Chemists are often interested in developing new catalysts that will improve the efficiency of chemical reactions. They can look to nature to provide examples when designing these new materials. Metalloporphyrins are a class of metal complexes that appear a great deal in biological systems. These complexes, while they are effective catalysts, can decompose and oxidize unless they are protected somehow. A structure called a metal-organic framework (MOF) can provide this protection. The MOF includes catalytically active sites within the structure of a porous material composed of organic linkers that bridge modular metal clusters that act as structural nodes. MOFs are useful for a wide variety of chemical applications.
In a recent paper, members of Professor Chris Cramer’s MSI research group, in collaboration with researchers at Northwestern University, Argonne National Laboratory, Purdue University, and King Abdulaziz University, reported that they had developed a novel MOF with porphyrinic struts and hafnium-based nodes. The research involved experimental work as well as density functional theory (DFT) calculations. (DFT is a computational quantum mechanical modeling method that can be used to investigate the electronic structures of materials.) In this work, theory played a critical role in identifying the creation of unexpected catalytic sites that led to reactivity both new and complementary to existing catalysts for the generation of chemically important β-aminoalcohols. The paper was published in the Journal of the American Chemical Society (Cramer group members are in bold): Beyzavi, M. Hassan, Nicolaas A. Vermeulen, Ashlee J. Howarth, Samat Tussupbayev, Aaron B. League, Neil M. Schweitzer, James R. Gallagher, et al. [Christopher Cramer] 2015. A hafnium-based metal-organic framework as a nature-inspired tandem reaction catalyst. Journal of the American Chemical Society 137 (42) (OCT 28): 13624-31. Dr. Samat Tussupbayev is a post-doc and Aaron League is a graduate student.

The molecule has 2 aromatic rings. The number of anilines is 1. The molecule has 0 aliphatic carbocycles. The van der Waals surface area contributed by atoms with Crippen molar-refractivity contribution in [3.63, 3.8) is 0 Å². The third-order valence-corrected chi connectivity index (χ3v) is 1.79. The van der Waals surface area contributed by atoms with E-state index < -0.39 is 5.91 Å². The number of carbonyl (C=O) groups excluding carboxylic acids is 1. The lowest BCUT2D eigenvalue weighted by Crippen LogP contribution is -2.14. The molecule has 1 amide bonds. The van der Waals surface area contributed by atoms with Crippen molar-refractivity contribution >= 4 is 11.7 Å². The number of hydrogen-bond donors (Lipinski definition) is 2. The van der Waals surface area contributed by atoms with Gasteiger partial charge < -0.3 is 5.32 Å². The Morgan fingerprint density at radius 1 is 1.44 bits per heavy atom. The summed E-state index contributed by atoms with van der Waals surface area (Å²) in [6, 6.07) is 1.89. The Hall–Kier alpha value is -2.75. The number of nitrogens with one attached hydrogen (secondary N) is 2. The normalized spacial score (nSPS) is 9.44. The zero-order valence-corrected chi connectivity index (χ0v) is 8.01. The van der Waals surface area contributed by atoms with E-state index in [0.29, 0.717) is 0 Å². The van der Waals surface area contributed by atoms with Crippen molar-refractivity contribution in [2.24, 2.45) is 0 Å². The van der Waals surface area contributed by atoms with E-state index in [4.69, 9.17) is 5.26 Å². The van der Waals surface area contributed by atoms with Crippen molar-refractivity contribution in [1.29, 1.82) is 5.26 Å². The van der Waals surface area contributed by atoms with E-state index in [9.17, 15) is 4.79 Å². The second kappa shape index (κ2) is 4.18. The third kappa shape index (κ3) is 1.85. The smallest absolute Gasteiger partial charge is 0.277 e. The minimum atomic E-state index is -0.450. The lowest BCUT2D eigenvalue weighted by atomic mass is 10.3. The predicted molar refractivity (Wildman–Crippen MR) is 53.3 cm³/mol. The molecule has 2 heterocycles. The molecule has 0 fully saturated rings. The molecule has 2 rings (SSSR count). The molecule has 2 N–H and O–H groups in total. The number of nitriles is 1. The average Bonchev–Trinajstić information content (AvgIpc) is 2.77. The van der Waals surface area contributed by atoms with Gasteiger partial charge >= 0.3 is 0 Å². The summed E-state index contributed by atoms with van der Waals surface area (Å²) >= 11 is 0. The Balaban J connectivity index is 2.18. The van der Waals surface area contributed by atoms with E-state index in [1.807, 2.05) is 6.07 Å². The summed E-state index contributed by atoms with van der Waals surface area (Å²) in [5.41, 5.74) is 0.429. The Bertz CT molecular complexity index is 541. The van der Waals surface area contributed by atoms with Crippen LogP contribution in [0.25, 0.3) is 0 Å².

Professor Cramer is a long-time Principal Investigator at MSI. His research involves a wide-ranging number of projects that use novel and/or established classical and quantum mechanical methodologies to model chemical structures, properties, and reactivities. More information about his group’s work can be found on the Cramer Group website. Professor Cramer is also a member of the Chemical Theory Center, whose other members include several MSI PIs: Regents Professor Donald Truhlar, Professor Laura Gagliardi, Professor J. Ilja Siepmann, and Professor Jiali Gao. Previous work by the Cramer group was featured in a Research Spotlight in May 2014.
Image description: Ball-and-stick representations of truncated clusters for the lowest-energy computationally determined Hf node containing one Fe atom on each of two distinct faces (A and B, which are perspectives differing by a 30 deg rotation about the vertical axis) and the same Hf node having instead two bridged Fe atoms sited on a single face (C and D, again showing different perspectives). Carbon, oxygen, hafnium, and iron are represented by gray, red, blue, and orange spheres, respectively. The Fe atoms are highlighted with orange circles for emphasis; to improve clarity, H atoms are not shown. Image and description from M. Hassan Beyzavi et al., J. Am. Chem. Soc. 2015, 137, 13624-13631, DOI: 10.1021/jacs.5b08440. © 2015 American Chemical Society
posted on December 16, 2015